"General Storrs said, 'I want you to meet Colonel Lawrence, the uncrowned king of Arabia.'"
"Now it all came back to me!
This was the man Todd Gilney had spoken of - the man who had fostered the Arab revolt against Turkish rule. He was the leader who had singlehandedly welded a hundred warring desert tribes into a compact fighting force which now protected Allenby's right wing."
"One of the most romantic figures of the entire war was Thomas Lawrence, a young Oxford graduate who had specialized in archeology... To Colonel Lawrence more than any other man was due the efficient organization of the Hejaz Army. He worked in perfect harmony with King Hussein and Prince Faisal, to whom he was second in command."
Read other articles from 1919.
The accidental death of T.E. Lawrence (1888 – 1935) triggered an event within the publishing world that was much discussed in all quarters:
"The Saturday Review of Literature, weekly guidepost for the literati, last week scooped the world with an air-tight exclusive story that was scheduled to be front page news fourteen years hence. The editorial coup was a review of Thomas Edward Lawrence's final book, The Mint, which by the terms of his will was not to be made known to the world until 1950."
Hannen Swaffer (1879 – 1962), long-time dead British journalist who once presided as the Grand Pooh-Bah of Fleet Street's chattering classes declared in this editorial that one by one the war heroes of the past are being debunked and now it is Lawrence's turn...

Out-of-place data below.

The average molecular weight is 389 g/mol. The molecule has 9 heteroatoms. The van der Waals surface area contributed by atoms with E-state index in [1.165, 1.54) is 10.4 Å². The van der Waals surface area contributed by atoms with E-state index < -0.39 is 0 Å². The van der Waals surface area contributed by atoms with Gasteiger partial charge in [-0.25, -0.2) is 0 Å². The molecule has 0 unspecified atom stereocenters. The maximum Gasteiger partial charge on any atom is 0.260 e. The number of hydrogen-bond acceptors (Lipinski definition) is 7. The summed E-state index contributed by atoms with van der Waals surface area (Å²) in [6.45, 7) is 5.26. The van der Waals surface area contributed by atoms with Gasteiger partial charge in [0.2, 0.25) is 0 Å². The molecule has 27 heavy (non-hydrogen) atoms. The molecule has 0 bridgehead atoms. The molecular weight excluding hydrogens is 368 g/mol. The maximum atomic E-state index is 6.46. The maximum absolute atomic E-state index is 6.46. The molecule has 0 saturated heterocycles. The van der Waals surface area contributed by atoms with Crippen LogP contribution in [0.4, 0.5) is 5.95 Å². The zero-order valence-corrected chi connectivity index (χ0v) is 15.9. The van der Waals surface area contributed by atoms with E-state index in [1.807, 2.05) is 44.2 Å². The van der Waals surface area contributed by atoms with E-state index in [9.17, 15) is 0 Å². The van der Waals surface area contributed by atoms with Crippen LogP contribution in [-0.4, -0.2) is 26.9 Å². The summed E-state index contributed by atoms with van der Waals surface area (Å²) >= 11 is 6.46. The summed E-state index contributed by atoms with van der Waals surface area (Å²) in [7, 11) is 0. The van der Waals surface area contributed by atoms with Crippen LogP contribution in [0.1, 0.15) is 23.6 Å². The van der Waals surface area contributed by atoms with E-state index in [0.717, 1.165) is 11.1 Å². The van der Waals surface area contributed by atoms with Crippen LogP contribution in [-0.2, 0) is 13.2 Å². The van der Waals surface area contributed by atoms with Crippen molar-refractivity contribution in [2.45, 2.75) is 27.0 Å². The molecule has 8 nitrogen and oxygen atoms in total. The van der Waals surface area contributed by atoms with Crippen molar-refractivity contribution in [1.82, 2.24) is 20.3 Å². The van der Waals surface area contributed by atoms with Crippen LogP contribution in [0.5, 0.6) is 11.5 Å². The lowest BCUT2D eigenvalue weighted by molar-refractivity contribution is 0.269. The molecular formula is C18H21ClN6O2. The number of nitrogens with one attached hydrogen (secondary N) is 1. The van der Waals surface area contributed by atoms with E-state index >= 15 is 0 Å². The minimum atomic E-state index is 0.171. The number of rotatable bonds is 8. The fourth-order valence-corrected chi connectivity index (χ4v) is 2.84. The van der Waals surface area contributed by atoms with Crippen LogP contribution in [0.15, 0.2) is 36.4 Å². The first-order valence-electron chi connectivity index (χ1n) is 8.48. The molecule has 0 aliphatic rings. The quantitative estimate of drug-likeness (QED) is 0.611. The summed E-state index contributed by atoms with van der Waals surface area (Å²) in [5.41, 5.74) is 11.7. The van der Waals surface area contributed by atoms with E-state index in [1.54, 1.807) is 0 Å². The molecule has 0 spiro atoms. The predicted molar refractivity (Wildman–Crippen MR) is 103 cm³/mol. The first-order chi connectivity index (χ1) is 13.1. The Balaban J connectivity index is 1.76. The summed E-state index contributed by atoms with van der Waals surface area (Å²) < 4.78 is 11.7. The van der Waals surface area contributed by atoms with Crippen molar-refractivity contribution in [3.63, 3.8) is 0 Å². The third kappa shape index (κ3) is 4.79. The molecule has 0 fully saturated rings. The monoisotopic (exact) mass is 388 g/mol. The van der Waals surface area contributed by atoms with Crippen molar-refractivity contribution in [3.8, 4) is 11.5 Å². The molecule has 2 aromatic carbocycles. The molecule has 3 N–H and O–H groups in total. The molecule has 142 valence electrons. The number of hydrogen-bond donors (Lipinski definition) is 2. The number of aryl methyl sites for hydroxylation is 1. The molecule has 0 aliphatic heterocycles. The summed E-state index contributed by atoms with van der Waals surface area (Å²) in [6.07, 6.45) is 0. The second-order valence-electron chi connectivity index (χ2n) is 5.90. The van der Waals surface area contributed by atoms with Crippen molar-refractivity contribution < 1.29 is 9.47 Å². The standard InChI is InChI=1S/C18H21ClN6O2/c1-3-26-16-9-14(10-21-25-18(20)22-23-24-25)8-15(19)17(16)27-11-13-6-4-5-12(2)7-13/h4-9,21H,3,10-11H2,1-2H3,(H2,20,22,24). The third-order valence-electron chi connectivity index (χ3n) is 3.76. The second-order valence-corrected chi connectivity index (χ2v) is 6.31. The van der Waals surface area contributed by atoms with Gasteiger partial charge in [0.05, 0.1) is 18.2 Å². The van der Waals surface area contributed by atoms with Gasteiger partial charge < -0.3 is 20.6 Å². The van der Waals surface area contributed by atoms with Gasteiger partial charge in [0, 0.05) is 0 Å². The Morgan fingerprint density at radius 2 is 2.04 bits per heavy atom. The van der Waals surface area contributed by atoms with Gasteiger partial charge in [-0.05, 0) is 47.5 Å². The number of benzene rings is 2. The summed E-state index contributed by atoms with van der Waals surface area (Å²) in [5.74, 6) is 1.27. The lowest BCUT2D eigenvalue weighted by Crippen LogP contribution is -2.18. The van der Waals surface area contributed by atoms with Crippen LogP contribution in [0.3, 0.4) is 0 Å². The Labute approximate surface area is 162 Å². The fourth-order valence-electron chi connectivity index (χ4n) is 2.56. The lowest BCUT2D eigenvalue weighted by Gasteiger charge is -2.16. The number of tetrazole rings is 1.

Read these various accounts that serve as proof that there is a life after this one.
This is a 1930 review of of Gurney Slade's fictionalized account of the World War One Arab revolt, In Lawrence's Bodyguard. The book was intended as a novel for boys and is here reviewed anonymously by one who was simply credited as, A Friend of T.E. Lawrence. Gurney Slade (pen name for Stephen Bartlett) was libeled as "a man of taste and sensibility" and the novel was generally well liked.
"'The Arab business was a freak in my living; in ordinary times I'm plumb normal.' Normal, yes; but only the normally strong arise to be normal after trial and error."
You might also like to read this 1933 article about T.E. Lawrence.
Click here to read about Lawrence's posthumous memoir and the literary coup of 1935.